Bonn, Germany. The last preparatory session of the UN climate talks before the COP21 Paris climate change conference in December conclude today in Bonn. As negotiators leave Bonn, crunch time starts for Ministers to resolve the remaining differences especially in finance, loss and damage, and human rights and gender equality. The pre-COP21 ministerial meeting in Paris, 8-10 November, is an important opportunity to show real leadership and give hope to the millions of people living on the frontlines of increasingly severe climate change impacts.
CARE International urges world leaders to accelerate efforts to avoid the worst effects of climate change and to guarantee support to the poorest and most vulnerable people already hit the hardest.
“It’s clear that all countries want a new climate deal, but the big question is how we will achieve this. The new draft Paris agreement we got today is manageable, but there hasn’t been enough progress in many key issues, like finance. Countries need to work together to bridge gaps and scale-up ambition to limit warming to below 1.5°C.”Kit Vaughan, Director of CARE International’s Climate Change, Poverty and Environment Network
“Discussions on loss and damage were very polarised this week. The G77 group, representing most of the climate vulnerable countries, made a strong joint statement on why it should be part of the Paris agreement, whereas many rich countries, including the US and Canada, want no reference at all. As the EU has no clear position yet, it should help to bridge the differences,” saysSven Harmeling, CARE Climate Change Advocacy Coordinator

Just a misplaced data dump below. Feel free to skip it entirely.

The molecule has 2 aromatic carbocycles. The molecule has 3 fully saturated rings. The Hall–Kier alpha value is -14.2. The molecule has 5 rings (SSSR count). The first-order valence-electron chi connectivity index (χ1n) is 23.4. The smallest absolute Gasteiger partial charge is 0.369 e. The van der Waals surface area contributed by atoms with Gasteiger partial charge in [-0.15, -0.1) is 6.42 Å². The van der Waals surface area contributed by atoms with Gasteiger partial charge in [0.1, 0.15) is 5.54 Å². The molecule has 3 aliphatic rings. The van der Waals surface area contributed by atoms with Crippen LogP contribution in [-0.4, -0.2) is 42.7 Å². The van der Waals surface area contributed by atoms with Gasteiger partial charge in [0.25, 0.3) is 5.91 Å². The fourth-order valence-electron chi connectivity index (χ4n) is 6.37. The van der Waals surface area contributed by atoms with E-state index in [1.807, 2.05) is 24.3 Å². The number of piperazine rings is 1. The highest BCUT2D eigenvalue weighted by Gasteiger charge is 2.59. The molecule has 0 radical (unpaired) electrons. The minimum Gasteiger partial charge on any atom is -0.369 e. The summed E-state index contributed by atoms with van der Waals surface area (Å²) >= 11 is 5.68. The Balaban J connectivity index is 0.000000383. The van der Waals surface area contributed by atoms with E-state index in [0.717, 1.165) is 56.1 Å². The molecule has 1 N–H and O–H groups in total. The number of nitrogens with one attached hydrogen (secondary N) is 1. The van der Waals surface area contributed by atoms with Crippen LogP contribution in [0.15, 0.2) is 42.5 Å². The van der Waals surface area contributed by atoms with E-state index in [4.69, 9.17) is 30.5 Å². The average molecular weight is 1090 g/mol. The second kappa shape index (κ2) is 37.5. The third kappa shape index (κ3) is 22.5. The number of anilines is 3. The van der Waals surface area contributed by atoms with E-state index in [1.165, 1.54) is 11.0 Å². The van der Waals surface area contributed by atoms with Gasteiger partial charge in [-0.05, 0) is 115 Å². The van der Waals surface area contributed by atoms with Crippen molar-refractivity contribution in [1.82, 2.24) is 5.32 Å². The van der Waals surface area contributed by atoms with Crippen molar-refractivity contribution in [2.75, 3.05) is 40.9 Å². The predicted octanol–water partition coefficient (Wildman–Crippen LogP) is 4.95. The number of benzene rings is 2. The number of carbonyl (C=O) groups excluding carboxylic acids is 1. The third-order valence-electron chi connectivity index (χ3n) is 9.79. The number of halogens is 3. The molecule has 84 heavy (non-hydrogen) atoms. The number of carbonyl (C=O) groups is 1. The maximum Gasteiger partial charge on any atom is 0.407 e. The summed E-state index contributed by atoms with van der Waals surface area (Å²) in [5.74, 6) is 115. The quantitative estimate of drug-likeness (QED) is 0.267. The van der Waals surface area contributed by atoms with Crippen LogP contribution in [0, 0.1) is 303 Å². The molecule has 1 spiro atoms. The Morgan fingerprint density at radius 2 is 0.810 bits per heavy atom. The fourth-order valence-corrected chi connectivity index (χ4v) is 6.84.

“There was a lot of controversy around civil society being excluded from the talks in Bonn. This must not happen in Paris. Civil society has a vital role to play in ensuring the transparency, accountability and fairness of global intergovernmental processes.”Aurélie Ceinos, CARE France’s Climate Change Advisor
“Human rights and gender still remain to be tackled in the draft Paris climate agreement. Almost 70 years ago, the international community adopted the Universal Declaration on Human Rights in Paris. Now the French COP21 presidency has the responsibility to facilitate the adoption of a binding and ambitious climate agreement, placing human rights and gender equality at the centre of the debate.”Fanny Petitbon, CARE France’s Advocacy Manager
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